Editor’s note: Here are the views of Nello Tortora, who is director of federal programs for Southland Energy. The company is based in Garden Grove, Calif.

Federal and state budgets will continue to be significantly challenged in 2014 to fund building efficiency and other initiatives to meet energy reduction and renewable energy goals. There has been a significant push by federal and some state governments to pursue third party-financed alternatives for funding energy efficiency projects through Energy Savings Performance Contracts (ESPC) and other alternative financing methods.

The federal government has been motivated by the active engagement of the executive branch, most recently in the form of a Presidential Performance Contracting Challenge in 2011, which challenged federal agencies to enter into $2 billion worth of performance-based contracts within two years. Federal agencies have executed over $800 million in ESPC projects, and have developed a pipeline of nearly $2.3 billion.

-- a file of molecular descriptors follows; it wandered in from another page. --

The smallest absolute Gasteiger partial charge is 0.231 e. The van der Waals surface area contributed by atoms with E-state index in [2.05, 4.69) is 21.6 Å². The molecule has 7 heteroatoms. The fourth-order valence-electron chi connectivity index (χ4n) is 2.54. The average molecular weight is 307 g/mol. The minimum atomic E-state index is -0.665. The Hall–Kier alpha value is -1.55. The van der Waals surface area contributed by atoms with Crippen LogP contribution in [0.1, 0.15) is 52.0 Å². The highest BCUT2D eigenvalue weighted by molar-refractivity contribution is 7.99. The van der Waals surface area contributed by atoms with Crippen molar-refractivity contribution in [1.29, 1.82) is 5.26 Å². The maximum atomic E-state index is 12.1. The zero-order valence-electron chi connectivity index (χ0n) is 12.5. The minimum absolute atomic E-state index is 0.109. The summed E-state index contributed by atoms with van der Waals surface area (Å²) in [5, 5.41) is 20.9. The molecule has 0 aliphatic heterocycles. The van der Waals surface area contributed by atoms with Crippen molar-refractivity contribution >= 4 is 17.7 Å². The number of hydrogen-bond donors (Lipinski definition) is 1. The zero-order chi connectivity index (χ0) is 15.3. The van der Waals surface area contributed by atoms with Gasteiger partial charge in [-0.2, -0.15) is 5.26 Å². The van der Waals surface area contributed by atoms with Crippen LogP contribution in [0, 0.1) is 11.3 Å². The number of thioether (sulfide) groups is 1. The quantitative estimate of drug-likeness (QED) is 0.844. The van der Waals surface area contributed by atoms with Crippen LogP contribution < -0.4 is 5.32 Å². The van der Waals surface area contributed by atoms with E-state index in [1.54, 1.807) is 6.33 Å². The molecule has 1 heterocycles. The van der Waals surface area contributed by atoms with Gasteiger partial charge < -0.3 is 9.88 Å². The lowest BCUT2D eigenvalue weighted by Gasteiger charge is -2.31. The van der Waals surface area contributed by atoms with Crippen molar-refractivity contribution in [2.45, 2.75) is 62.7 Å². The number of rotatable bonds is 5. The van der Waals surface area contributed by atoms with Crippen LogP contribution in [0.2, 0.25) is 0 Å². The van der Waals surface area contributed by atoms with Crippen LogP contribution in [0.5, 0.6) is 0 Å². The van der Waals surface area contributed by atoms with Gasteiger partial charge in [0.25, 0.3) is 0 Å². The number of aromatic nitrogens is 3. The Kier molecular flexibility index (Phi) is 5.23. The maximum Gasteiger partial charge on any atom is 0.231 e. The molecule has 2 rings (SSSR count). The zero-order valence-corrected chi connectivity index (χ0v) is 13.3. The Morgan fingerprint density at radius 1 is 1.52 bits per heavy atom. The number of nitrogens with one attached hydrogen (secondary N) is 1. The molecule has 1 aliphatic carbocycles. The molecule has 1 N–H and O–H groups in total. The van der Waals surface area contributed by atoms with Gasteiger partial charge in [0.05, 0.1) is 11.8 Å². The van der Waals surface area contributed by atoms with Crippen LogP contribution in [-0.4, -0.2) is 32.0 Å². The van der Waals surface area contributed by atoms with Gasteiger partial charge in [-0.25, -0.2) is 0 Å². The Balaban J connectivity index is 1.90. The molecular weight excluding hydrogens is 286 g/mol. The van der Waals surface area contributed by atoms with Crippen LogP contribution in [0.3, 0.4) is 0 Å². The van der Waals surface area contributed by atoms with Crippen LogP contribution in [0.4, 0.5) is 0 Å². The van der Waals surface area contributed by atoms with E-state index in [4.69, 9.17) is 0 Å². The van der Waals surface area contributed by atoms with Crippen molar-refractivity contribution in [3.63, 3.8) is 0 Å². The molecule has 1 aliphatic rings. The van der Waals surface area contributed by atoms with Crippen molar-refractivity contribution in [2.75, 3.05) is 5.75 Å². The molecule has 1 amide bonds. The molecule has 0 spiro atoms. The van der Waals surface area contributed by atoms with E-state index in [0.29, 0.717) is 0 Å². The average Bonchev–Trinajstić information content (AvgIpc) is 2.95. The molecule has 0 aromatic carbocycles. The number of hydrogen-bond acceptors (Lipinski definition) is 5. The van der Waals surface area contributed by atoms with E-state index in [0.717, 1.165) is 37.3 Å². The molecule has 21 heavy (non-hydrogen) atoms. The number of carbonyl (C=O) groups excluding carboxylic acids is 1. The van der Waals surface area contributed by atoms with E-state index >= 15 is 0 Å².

The challenge was recently extended through 2016, and agencies are currently working to expand the project pipeline. State and local governments are taking on the President’s Better Buildings Challenge, and committing to reduce the energy used across their building portfolios by 20 percent or more over ten years.

The emphasis on performance contracting at all levels of government is providing steady growth for Energy Services Companies (ESCOs). Market penetration estimates show that the industry could more than double in size from about $5.3 billion in 2011 to between $11 and $15 billion by 2020. ESCOs and industry experts provided the estimates. The data was reported in a recent analysis from Lawrence Berkeley National Laboratory.

Nello Tortora, Federal Programs Director of Southland Energy, spent more than 20 years working in government before moving to Southland last year.

As a division of Southland Industries, Southland Energy is a comprehensive energy services firm with roots in a large mechanical, electrical and plumbing (MEP) building systems group. The company self-performs energy services work through its design-build-operate-maintain expertise.


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